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jPulseOx Design Specifications

Draft design specification v1.0 - updated 30/11/05

Overview

The jPulseOx will be a standalone, handheld, battery-powered pulse oximeter for use in operating theatres and other hospital areas in developing countries. Its primary function will be to monitor an anaesthetised patient’s oxygen saturation and heart rate and so assist in the safe provision of anaesthesia by suitably trained medical personal.

It is expected that the jPulseOx may also be used in:

  • Recovery/Post-anaesthesia care units (PACU)
  • Intensive care and high dependency units
  • Emergency departments

 

As a secondary function, the same design will be capable of operating as a pulse oximeter simulator for use in training situations in Western countries. The device will be software factory-locked to simulator function only, preventing use of the clinical monitoring functions of the jPulseOx in countries where economic and legal requirements make it unpractical for a non-for-profit project to meet regulatory requirements for therapeutic devices. The jSimPulseOx will be sold to hospitals and training institutes in Western countries to help finance provision of free pulse oximeters to developing country hospitals.

The jfish project will maintain itself as a not for profit organisation. Any incoming moneys are expressly for use in achieving the projects primary goal.

Device design Goals

  • Device
    • Small, stand-alone, handheld device.
    • Primarily battery powered, but readily adpats to alternative sources.
    • Separate and detachable oximeter finger probe.
  • Function
    • Measures and indicates oxygen saturation - 0-100%
      • Accuracy 75-100% +/- 3% (digital & audible)
    • Measures and indicates heart rate - 0-300 bpm
      • Accuracy +/- 3% (digital & audible)
    • Measures and indicates tissue perfusion - (LED bar graph)
    • Factory-set simulation mode
      • Provides for instructor controlled oxygen saturation and heart rate display for student simulation.
  • Cost
    • Component cost under or as close to US$30 as possible in 200-unit quantities.
    • Construction cost (components/labour) under or as close to US$50.
  • All resultant intellectual property to be released under appropriate project jfish licenses.

Design Priortities

  1. Open and free design, schematics, construction details and usage instructions.
  2. Clinically accurate and safe.
  3. Low construction cost.
  4. Simple to use; language agnostic.
  5. Low power consumption.
  6. Accessible design; use of readily available components.
  7. Firmware readily user upgradeable.
  8. Design provision for future networking with similar devices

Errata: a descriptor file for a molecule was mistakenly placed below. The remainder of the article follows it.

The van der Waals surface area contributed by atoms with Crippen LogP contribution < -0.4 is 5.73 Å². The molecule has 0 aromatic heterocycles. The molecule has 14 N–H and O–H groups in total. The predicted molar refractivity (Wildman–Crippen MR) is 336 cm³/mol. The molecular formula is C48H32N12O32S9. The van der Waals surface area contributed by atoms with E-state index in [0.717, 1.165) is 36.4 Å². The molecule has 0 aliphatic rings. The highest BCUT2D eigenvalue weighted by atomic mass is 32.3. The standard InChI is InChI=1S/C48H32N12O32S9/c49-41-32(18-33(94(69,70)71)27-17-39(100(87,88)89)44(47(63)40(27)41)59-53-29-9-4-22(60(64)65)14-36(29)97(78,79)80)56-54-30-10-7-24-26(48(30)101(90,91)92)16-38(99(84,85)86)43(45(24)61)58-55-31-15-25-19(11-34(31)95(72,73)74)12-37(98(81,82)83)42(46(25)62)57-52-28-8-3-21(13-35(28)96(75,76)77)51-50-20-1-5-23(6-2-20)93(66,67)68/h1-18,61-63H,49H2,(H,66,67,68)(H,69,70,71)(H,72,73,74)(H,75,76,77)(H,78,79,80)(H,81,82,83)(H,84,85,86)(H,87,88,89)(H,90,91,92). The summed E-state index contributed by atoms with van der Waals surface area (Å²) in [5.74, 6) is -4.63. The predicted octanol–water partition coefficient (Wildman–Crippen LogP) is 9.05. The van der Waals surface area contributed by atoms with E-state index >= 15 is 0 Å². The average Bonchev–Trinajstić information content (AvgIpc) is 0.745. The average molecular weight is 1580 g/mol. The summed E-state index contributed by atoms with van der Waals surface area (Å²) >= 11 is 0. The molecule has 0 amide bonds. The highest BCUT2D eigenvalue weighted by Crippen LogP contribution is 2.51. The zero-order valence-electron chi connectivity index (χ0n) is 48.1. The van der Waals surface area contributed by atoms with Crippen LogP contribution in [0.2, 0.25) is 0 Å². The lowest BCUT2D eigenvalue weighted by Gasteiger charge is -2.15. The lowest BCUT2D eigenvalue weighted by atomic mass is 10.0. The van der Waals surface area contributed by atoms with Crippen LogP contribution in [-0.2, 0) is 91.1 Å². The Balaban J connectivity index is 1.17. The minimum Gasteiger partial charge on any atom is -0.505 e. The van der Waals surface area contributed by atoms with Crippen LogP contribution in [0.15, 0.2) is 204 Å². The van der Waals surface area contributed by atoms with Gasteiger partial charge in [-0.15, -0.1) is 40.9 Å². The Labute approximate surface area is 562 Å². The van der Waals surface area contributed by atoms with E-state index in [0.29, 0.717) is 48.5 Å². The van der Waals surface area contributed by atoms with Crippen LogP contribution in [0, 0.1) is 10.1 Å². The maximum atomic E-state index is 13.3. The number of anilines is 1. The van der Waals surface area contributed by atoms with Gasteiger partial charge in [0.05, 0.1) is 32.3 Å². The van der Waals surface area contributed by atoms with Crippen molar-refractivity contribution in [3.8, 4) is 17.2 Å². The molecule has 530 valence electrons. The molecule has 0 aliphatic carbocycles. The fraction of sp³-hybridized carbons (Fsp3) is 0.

9. Data capture and interrogation.

Technical Specifications

  • Form
    • Standalone, handheld device.
    • Pocketable size - reference design size 83x54x31 mm, but larger considered if required.
    • Pulse oximeter probe not physically integrated with the device, but connected by a detachable lead.

 

  • Function
    • Measures and displays oxygen saturation in range SpO2 0-100% (Accuracy 75-100% +/- 3%).
    • Accurately measures and displays heart rate (Accuracy 0-300 bpm +/- 3%).
    • Displays beat-to-beat perfusion via LED bar graph.
    • User selectable error-ranges for HR and SpO2, readings outside range result in alarm.
      • Alarm can be silenced for 120s.
      • Alarm volume adjustable from 1 to 5 (1 step incremennts).
    • Low battery alarm indicates when less than 30 minutes continuous operation possible.
    • User selectable continuous operation or spot check (10s).

  • User interface
    • Must be intuitive, and as language-agnostic as possible.
    • Graphic LCD defaults to show:
      • Saturation
      • Heart rate
      • Perfusion waveform
    • User can select other displays:
      • Navigate through basic menu system
      • Set alarm limits
      • View history
      • Set default display - font sizes; information displayed.
      • Set tone volume
      • Run basic diagnostics
    • Modulated beat-to-beat audio tone, indicating saturation.
    • Joystick interface to select options and navigate menu.
  • Requirements
    • Battery powered - capable of operating from no more than 4.5 V (3x 1.5 V cells). Ideally would be operatable from 2.5-3 V (2x 1.5V or 1.25V cells), making it easy to adapt to solar power or solar charging.
    • Primarily controlled by an Atmel AVR microcontroller. Effort should be made to perform as much processing as possible in software via the AVR, avoiding unneccessary components.
      • ADC should be a feature of the selected AVR.
      • Which AVR microcontroller? ATMega16, ATMega32, ATMega64, ATMega128. The ATMega64 appears to be the best balance between features, memory & price (~AUS$12 each).
        • Require 10 bit ADC & ability to drive graphic LCD.
    • Firmware written in C for the AVR.
    • Graphical LCD display allows easy customising of displayed information. 128×64
    • Design should require only standard, commonly available components.
    • Exposed serial IO port for later integration with other devices.
  • Battery
    • powered by 2x AA or AAA batteries
    • battery life 100 h (alkaline AA 2x 1.5V)
    • Low battery indicates 30 minutes of battery time remaining
  • Modes of operation
    1. Continuous
    2. Single check for 8 seconds
    3. Simulation
  • User interface
    1. Input
      • On/Off slide switch
      • Silence 120 sec / sound off
      • Alarm set
    2. Output
      • SpO2 - 3 digit 7 segment LED display
      • HR - 3 digit 7 segment LED display
      • Perfusion - LED bar graph
  • Functionality
    • Oxygen saturation - 0-100%
      • Accuracy 75-100% +/- 3%
    • Heart rate - 0-300 bpm
      • Accuracy +/- 3%
    • Perfusion - LED bar graph
  • Costs
    1. 2x 3 segment display - $5
    2. Atmel Microcontroller - $10
    3. Sensors - ~US$15

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